Internet service providers will have to store details of web and email traffic and details of internet phone calls for 12 months from today as expanded European legislation comes into effect.
The European Parliament passed the Data Retention Directive in 2006 in response to terrorist bombings in London in 2005. It required phone companies to store records of where and when phone calls were made. Those rules have now been expanded to include logs of internet communications.
The content of emails and phone calls will not be recorded or kept, but the details of the communications, such as who was in touch with whom, when and for how long, will be stored.
The rules replace and extend Regulations of 2007 that applied to non-internet data only. The new rules only apply to telcos and ISPs that receive a notice to retain data from the Secretary of State. In contrast, the 2007 Regulations applied to all telcos unless they were notified that they did not need to retain the data.
The EU legislation allowed countries to choose a retention period of between six and 24 months. The UK has chosen a period of 12 months.
Bodies which are covered by phone tap law the Regulation of Investigatory Powers Act (RIPA) will be able to serve a notice under that Act for the release of the data, without having to seek a court's approval.
ISPs will be forced to retain data on what communications were made from which internet protocol (IP) address or phone number, what the destination of that communication was, and its duration.
In the case of mobile phone calls, the data to be retained will also include information on which cell within a network a call was made from. This will give authorities an indication of the user's location at the time of the call.
The addresses of web pages visited do not need to be stored under the new rules. For internet access, ISPs only need to store the dates and times of a user connecting to the internet and disconnecting; the internet protocol (IP) address allocated to the user; and the user ID of the customer.
In March, Home Office security minister Vernon Coaker told a Parliamentary committee that the Government is considering an extension to the rules to include communications sent via social networking sites like Facebook and Bebo. The Government will consult before introducing any new law, according to Coaker, and that consultation could address the retention of URLs visited by web users.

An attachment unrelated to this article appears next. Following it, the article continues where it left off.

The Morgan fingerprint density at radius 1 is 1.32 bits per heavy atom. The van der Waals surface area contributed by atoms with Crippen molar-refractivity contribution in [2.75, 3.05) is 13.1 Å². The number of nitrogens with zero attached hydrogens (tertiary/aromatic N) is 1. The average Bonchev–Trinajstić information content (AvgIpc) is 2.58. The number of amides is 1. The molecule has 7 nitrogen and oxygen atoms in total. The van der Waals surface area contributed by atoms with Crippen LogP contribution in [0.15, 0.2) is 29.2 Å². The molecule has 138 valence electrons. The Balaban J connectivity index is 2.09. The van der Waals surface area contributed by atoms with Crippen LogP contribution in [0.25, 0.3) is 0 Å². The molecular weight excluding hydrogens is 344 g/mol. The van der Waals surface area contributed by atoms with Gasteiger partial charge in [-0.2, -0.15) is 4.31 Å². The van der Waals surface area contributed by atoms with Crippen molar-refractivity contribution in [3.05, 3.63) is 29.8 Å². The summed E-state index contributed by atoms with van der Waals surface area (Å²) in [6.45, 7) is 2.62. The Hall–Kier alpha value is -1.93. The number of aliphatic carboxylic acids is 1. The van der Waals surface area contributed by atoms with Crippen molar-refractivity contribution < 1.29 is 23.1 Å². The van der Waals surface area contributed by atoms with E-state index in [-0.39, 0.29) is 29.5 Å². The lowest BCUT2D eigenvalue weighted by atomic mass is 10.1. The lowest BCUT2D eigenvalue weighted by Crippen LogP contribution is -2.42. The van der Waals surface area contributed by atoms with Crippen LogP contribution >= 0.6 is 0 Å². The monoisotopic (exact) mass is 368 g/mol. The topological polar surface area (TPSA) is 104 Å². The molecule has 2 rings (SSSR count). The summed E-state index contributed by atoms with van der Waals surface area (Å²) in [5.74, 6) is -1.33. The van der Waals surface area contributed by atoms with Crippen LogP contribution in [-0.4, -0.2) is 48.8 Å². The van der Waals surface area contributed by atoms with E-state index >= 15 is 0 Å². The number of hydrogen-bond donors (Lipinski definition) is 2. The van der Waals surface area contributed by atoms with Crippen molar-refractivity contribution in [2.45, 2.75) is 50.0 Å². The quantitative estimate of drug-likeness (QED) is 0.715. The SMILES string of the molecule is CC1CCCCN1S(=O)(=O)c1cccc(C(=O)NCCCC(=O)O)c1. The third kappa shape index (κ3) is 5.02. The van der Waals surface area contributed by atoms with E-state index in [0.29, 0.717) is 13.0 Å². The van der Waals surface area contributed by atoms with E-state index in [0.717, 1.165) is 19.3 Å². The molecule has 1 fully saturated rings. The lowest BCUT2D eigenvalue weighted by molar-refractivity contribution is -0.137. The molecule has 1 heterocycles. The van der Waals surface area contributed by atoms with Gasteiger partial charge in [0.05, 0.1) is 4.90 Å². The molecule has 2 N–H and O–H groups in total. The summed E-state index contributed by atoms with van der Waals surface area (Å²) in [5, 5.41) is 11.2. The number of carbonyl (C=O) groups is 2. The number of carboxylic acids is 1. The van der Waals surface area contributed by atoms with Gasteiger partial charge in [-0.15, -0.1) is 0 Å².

The extension of existing data retention laws has been controversial, and faced an unsuccessful court challenge by digital rights pressure group the Open Rights Group (ORG).
"This requirement, imposed on all EU states, is a serious erosion of our fundamental human right to privacy," said ORG executive director Jim Killock. "Privacy is recognised by European and British courts as a matter of right. The European Human Rights Convention states quite clearly that we have a right to a private life and correspondence, and the European Court of Human Rights has stated that traffic data is ‘an integral element in the communications made’."
The Home Office previously calculated that the cost of retaining all the records that need to be retained, including the newly added internet records, would be £30 million in capital costs and £16 million in operating costs over an eight-year period.
The Government is allowed but not required to repay communications companies the costs associated with data retention.